We often think of farming as a traditional occupation—something that hasn’t really changed much. But that is not and was never the case. Farmers had to react and adapt to changing conditions like climate, technology, economics, new markets and new competitors. Some farmers did more than adapt. They set out to be the most productive by innovating with new techniques and processes, products, and marketing. Farm journals and business records survive in many archives. Farmers may have had help and encouragement along the way from agricultural associations, community groups, government agencies, or private patrons. Digitization of many of the records of these pro-agriculture organizations has made them a viable source to help us understand the changes that were happening around our farming ancestors—and whether they were leading the way or following the pack.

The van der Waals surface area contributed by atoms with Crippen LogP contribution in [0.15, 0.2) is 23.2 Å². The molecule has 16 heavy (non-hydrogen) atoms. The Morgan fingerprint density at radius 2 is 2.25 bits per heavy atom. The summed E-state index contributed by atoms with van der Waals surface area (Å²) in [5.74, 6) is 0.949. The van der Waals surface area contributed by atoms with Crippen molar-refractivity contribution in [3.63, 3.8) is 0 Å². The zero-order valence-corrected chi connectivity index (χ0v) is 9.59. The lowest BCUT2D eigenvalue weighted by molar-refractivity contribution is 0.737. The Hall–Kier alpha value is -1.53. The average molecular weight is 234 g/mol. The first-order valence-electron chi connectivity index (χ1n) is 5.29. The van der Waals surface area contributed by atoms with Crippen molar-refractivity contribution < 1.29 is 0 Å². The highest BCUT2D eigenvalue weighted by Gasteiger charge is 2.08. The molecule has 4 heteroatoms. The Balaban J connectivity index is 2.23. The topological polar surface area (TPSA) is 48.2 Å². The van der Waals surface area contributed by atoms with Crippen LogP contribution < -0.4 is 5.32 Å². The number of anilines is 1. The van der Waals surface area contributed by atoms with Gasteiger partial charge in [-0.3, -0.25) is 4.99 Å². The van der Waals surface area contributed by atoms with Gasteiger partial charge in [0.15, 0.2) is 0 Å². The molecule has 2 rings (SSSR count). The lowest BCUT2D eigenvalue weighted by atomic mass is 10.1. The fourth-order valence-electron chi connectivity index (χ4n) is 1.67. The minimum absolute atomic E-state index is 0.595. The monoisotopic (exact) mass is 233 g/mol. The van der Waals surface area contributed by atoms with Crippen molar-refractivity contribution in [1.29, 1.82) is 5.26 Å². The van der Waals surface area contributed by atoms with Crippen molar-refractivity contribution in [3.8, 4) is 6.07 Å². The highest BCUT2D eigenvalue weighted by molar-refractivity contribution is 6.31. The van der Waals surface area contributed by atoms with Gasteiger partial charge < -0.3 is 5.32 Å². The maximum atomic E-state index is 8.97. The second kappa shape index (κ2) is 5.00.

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About the Presenter:
Jane E. MacNamara, Toronto, is the author of Inheritance in Ontario: Wills and other Records for Family Historians (OGS/Dundurn) and writes about genealogy at wherethestorytakesme.ca. A longtime member of the Ontario Genealogical Society, Jane lectures about research methodology, Ontario, and English family history to genealogical and historical groups throughout southern Ontario. She teaches courses for Toronto Branch OGS, most notably hands-on courses about Ontario records.